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There I have been sitting at home in self-pity when I was forced to go out. Two funerals had been booked for the Parish Church and as I'm the verger I had to go, and set everything up. So on Thursday morning just after 11 am I arrived to be greeted by a young stranger. He was friendly, but looked out of place standing there in the church with a can in his hand. As other members turned up I found out more information about this chap. Apparently he had arrived a day or two before, and was homeless. He had slept in the porch way of the church and looked in a sorry state. He left the church for the funeral and returned after it, sitting on the back pew with his can of drink in his hand.
I was locking up and stopped by his side as he sat there silently, starring into the oblivion. I was on my way to the cafe on River Green just a few doors down to get something to eat for my lunch. I asked if he eaten today, and then said if he wanted to come with me I would get him something to eat as well. He looked pleased as punched and within a couple of minutes we were talking away. On our arrival I ordered some food to take away and we sat down at a table as we waited for the order to be prepared.
Then he bleed his heart to me. I asked about his life and he let the flood gates open. He was 26 and was in a terrible mental state. He already had various children from various women but never saw them. He had run up rent arrears and admitted to a violent temper that had got him into constant trouble. So I asked the next obvious question. But why?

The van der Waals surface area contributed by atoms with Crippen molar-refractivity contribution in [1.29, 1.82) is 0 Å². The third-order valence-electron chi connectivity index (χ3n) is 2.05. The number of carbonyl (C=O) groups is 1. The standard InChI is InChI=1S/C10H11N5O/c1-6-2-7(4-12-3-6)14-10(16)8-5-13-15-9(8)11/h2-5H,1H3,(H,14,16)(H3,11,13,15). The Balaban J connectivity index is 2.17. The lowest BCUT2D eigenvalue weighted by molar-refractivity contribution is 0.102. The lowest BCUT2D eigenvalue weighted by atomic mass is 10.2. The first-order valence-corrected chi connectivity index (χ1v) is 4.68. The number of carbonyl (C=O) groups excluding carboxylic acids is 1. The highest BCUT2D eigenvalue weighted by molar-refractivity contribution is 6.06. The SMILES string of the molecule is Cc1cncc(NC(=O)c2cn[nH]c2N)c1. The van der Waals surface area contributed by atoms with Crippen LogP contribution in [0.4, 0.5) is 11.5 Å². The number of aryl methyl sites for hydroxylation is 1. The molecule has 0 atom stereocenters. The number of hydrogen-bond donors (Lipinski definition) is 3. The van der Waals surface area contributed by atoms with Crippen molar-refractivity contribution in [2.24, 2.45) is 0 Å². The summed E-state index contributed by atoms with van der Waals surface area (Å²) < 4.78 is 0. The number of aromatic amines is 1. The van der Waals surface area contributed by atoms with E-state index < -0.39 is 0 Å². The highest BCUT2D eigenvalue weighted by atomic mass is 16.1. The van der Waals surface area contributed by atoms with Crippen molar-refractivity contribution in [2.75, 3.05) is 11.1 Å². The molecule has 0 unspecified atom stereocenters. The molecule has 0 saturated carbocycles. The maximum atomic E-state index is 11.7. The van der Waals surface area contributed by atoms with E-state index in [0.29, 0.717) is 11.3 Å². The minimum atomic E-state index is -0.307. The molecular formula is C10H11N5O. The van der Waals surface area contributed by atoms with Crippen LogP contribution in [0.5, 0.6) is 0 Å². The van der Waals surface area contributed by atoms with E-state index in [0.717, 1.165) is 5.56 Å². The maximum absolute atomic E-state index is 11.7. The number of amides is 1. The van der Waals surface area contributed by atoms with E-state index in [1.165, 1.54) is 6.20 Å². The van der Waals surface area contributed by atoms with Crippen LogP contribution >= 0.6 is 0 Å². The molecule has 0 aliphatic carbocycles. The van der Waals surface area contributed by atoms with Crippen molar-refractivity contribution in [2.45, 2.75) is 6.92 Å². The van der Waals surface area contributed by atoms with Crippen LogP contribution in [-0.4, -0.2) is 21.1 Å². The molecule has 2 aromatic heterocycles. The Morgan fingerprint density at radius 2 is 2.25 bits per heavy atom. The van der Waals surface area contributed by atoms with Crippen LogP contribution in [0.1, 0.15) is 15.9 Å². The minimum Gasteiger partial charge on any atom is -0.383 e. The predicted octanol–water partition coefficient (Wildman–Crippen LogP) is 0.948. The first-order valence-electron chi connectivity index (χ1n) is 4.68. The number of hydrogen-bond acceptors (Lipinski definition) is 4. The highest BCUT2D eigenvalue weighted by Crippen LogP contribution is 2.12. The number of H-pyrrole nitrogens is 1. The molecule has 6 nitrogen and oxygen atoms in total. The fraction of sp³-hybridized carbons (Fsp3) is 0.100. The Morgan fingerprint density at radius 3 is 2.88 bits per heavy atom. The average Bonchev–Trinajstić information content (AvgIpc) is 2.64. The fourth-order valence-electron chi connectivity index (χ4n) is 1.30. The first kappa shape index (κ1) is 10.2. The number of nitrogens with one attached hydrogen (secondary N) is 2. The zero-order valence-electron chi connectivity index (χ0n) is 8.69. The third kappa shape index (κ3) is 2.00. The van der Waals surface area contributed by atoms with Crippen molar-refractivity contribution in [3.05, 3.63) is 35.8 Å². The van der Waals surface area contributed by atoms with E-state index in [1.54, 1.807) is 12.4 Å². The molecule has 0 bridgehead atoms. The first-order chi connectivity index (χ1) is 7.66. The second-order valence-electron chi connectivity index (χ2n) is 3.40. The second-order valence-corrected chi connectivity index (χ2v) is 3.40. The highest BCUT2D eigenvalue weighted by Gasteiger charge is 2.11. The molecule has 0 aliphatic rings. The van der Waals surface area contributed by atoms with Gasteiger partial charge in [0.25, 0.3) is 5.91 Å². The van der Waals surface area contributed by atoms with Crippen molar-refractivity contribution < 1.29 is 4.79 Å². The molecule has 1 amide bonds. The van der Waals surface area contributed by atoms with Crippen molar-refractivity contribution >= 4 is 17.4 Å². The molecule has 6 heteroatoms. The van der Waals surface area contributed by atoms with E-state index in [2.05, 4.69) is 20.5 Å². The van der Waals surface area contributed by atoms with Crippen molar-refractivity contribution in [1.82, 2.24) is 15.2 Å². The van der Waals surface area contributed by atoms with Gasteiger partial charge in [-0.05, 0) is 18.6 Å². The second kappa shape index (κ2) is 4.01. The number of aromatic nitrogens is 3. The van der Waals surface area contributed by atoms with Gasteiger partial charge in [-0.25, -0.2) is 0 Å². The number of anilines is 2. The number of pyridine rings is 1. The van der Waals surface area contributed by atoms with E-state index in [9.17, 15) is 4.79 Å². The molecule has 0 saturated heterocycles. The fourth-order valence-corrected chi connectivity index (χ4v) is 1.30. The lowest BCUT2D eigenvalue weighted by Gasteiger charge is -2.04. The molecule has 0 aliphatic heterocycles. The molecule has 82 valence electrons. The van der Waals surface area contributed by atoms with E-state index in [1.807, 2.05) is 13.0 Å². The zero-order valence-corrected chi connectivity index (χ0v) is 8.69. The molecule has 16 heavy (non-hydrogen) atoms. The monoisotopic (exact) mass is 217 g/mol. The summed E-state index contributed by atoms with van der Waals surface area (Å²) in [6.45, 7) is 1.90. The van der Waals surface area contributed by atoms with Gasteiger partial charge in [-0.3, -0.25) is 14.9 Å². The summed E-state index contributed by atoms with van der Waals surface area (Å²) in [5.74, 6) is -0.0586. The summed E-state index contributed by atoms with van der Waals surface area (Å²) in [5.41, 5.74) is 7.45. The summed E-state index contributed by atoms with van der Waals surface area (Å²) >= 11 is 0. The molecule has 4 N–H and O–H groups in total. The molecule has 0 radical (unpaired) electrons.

Then what he told me put my self-pity, and myself in general, into its true place. I thought I had it bad dealing with Tadger's death, but it was nothing, absolutely nothing compared to his life. He was psychical abused by his dad, and even worse his was raped until he was taken into care. Now for anyone who knows about the British care system for children it can be a hell as bad as which the poor children are taken from. The next twelve years of his life seemed to be a constant hell. He had tried to committee suicide at various times and showed me his arms with its many slash/knifes marks.
This Friday there was another funeral and when I arrived to get things set up once again my young friend was there. Once again he kept out of the way of the service. Afterwards the men of community had a talk with him, Us men had got into action, We knew he couldn't spend the winter months sleeping rough, in the the church porch or on the street, and so men had been in contact and things were arranged.
Afterwards I took him out for a quick drink, and talk, in the Rushcutters. Then he headed back to the Church Porch for hopefully his final night. A bed had been found in a hostel, although he didn't want to go I explained it was just a small step in many steps that he will need to take in getting his life back. He had had bad experiences in hostels, but this time there was a difference, this time he had men by his side to help him. Not people there to exploit him, but men there to help him.
And this whole experience brought home how lucky I have been to have certain men in my life, like my step-dad, who have been there for me when my luck has failed me. And this is why the dedication in Daniel Jones DOOM reads as follows.
This book is dedicated to Dennis King, my father; to William Cassidy, my step father; to David Cragg, my father-in-law; and to Andrew Bagshaw, my friend. Four men who have had a positive influence on my life that I shall never forget.